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New West Daily Roundup for June 24, 2016

Jackson WY 2011

Today in New West news: Jackson Hole tops “most economically unequal area in America” list, BYU-Idaho students design exhibit for Teton Geotourism Center, Utah Business’ 2016 Outstanding Directors Awards, and an update on Sports Authority.

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New West Daily Roundup for June 21, 2016

Photo credit: Kristie Wolfe

Today in New West news: Hobbit Hole in eastern Washington, Wyoming Gov. weighs in on wind tax, what Boise can learn from Denver’s transit system, and an update on Chipotle.

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New West Daily Roundup for May 24, 2016

Dana Armstrong/Courtesy: Thinktank

Today in New West news: proposal to expand Bozeman’s Lark Hotel approved, an “energy bulletin” from the Cowboy State, and Utah’s outdoor recreation industry takes side in public lands debate.

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New West Daily Roundup for Apr. 12, 2016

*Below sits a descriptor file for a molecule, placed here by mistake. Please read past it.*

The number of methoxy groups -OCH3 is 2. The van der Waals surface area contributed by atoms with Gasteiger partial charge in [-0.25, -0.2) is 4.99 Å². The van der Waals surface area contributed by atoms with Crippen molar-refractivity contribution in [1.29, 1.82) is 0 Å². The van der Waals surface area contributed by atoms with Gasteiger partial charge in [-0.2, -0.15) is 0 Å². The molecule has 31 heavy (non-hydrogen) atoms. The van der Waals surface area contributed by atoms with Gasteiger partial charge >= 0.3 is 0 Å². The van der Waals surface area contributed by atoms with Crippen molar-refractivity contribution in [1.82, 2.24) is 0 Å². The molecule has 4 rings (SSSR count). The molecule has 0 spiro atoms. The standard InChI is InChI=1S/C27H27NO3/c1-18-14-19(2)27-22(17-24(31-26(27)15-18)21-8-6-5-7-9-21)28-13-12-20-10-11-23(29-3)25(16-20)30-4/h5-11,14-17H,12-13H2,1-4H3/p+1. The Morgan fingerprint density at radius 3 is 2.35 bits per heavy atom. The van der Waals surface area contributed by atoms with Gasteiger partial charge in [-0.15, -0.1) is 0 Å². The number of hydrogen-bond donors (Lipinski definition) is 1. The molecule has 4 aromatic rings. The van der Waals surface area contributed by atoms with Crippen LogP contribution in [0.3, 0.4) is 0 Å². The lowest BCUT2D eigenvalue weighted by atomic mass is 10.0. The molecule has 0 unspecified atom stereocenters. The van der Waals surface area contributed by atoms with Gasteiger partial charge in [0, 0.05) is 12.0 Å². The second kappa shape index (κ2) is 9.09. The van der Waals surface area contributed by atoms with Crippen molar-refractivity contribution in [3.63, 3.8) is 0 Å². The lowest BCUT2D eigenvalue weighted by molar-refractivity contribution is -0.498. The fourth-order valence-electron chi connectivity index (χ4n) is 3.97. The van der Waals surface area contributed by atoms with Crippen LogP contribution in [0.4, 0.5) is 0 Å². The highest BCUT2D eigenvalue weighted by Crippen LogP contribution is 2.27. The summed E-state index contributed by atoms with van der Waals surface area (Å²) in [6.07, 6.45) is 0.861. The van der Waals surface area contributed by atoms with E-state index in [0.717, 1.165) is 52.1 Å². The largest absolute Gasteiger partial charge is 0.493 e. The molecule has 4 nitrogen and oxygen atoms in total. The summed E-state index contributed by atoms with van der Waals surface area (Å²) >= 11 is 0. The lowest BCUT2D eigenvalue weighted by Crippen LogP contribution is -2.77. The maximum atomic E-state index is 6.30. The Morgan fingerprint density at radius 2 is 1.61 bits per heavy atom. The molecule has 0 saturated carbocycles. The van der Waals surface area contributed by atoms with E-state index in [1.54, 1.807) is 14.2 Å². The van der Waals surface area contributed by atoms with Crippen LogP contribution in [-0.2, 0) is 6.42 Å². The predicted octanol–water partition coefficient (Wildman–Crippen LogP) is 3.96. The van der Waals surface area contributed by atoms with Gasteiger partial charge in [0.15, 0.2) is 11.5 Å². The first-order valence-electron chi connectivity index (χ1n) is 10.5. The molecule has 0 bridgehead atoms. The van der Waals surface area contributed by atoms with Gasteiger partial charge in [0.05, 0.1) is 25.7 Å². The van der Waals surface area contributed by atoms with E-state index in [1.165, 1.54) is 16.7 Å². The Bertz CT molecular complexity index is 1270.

Butte_Montana by Tracy

Today in New West news: virtual reality in Butte, Marathon Oil sells $950M in Colorado, Wyoming assets; and Nasdaq halts trading of Boulder biotech shares.

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Old School Skiing, Low Pricing at Idaho’s Soldier Mountain

Skiing Soldier Mountain near Fairfield, Idaho, feels sort of like a guilty pleasure. The economy in the tank, it’s no doubt wrong to celebrate parking next to the lodge and zero lift-line wait time. But great snow, meticulously groomed runs and bright sunshine are reasons to celebrate any ski experience, and Soldier delivers in spades. Situated less than an hour southwest of Sun Valley, Soldier has all of the famous resort’s Central Idaho scenery, but none of Sun Valley’s shi-shi-la-la. No reason to hurt yourself rubber-necking at glamorous movie stars – the Humvee limos don’t bother traveling through the countryside to get to this modest resort. Instead, the mountain that opened in 1948 draws mainly from the small surrounding agricultural communities and residents of nearby Mountain Home and Mountain Home Air Force Base, thanks to a deep discount for military members. Even without a military discount, Peggy Freisinger is gripping her credit card receipt with a big grin. A resident of Albuquerque, Freisinger is visiting Idaho relatives for the holidays. “I just bought lift tickets for all three kids for 57 bucks,” she beams, marveling at the half-day youth prices. The Freisingers typically ski at Taos, where the bill for the family tops $400, she says.

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Christmas in Montana’s Choteau County Is an Old Tradition Not to be Missed